Moderate infestations are associated with general yellowing, chlorosis, nutrient deficiency symptoms drying of branches, and reduced flowering and fruiting. Roots of infected trees show multiple galls and root necrosis, causing a drastic decrease in fine roots. The root-knot nematode infects the whole root system, from small rhizoids to more lignified pivotant roots. Severely infected trees decline rapidly, culminating in the death of the plants, the decline and death of guava trees parasitized by Meloidogyne enterolobii is a complex disease involving other fungi Species of Fusarium solani. Verticillium & Pythium. The unseen hidden enemies of root-knot nematode associated with guava can kill the trees outright within three months after the onset of symptoms.  This syndrome is making the cultivation of guava in the infested areas unfeasible, causing serious economic problems for growers and the economy of the region.


Therefore, the guava growers are requested to avoid nematode-affected saplings, remove and destroy nematode-affected trees, applying farm yard manure @ 10 to 15 kg, Multiplex Annapurna 2-5 kg/ plant,  Multiplex Mahan @ 250g and Multiplex Safe Root (nematode egg parasitic fungus Paecilomyces lilacinus+ Trichoderma harzianum) @ 30g, Multiplex Trishul(VAM) @30g/tree and Bayer Velum Prime 500 ml/acre drenching 2 to 3 Liters per plants at early stage of nematode infestation to overcome the nematode problem and to enhance fruit.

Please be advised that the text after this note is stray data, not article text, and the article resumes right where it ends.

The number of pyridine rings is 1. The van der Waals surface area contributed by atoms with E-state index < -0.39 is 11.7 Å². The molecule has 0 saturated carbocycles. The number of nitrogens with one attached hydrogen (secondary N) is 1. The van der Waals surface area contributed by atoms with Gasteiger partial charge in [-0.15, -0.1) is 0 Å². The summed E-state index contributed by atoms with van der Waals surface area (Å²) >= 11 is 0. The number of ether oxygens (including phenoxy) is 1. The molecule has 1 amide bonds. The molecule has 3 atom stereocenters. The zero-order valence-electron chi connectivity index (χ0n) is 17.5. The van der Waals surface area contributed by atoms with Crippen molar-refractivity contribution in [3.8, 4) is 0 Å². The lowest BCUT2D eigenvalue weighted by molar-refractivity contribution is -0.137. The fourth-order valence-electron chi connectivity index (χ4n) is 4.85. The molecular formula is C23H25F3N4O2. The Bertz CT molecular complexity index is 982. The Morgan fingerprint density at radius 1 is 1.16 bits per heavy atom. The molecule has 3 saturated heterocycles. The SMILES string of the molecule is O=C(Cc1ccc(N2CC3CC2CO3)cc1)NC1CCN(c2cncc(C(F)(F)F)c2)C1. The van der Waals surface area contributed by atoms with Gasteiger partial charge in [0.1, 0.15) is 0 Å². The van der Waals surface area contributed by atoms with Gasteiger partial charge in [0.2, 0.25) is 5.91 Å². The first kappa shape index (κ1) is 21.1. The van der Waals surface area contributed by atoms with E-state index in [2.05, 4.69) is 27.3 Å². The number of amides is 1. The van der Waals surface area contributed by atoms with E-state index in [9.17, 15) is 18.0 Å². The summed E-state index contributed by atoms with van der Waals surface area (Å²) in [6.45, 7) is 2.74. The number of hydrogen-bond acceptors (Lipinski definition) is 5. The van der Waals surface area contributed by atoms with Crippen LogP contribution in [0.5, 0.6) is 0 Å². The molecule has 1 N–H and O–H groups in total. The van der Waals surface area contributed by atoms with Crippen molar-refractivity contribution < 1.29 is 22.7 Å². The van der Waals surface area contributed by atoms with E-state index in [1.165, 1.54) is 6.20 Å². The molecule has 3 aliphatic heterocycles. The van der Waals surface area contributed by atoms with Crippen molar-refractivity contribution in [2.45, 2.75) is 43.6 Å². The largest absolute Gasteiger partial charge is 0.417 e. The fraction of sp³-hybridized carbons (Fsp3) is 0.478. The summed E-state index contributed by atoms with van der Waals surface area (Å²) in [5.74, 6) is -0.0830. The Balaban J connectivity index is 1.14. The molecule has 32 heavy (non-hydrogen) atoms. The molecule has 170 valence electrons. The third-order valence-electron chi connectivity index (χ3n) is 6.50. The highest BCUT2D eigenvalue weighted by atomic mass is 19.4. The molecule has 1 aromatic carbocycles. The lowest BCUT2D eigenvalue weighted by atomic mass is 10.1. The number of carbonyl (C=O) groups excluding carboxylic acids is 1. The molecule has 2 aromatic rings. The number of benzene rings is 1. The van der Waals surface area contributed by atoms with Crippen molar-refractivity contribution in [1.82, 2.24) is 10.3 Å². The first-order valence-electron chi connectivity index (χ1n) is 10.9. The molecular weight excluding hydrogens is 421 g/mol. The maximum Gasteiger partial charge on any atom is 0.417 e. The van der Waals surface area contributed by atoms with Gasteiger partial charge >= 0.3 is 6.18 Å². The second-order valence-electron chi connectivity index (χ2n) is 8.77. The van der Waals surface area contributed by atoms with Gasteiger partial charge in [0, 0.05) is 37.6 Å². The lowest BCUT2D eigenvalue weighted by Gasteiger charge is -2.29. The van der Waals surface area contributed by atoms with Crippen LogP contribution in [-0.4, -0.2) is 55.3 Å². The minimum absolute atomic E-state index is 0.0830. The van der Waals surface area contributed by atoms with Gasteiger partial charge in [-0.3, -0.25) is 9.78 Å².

2. Guava Canker

Fruit canker caused primarily by Pestalotia psidii and associated with other fungi Colletotrichum psidii was first recorded from Bombay and later from Mysore followed by Thane, Dharwad, Pune, Himachal Pradesh, and Lucknow. 

Symptomatology and Damage:

The disease generally occurs on green fruits and rarely on leaves. The first evidence of infection on fruit is the appearance of minute, brown, or rust coloured, unbroken, circular, necrotic areas, which in the advanced stage of infection, tear open the epidermis in a circinate manner. The margin of the lesion is elevated, and a depressed area is noticeable inside. The crater-like appearance is more noticeable on fruits than on leaves. The canker is confined to a very shallow area and does not penetrate deep into the flesh of the fruit.

In older cankers, white mycelium consisting of numerous spores is noticeable. Canker on the green fruits of different varieties exhibit considerable differences in their appearance. In severe cases, raised, cankerous spots develop in great numbers and the fruits break open to expose seeds. The infected fruits remain underdeveloped, become hard, malformed, and mummified, and drop in great numbers. Sometimes small rusty brown angular spots appear on the leaves. In winter the cankerous spots are common but in the rainy season minute red specks are formed.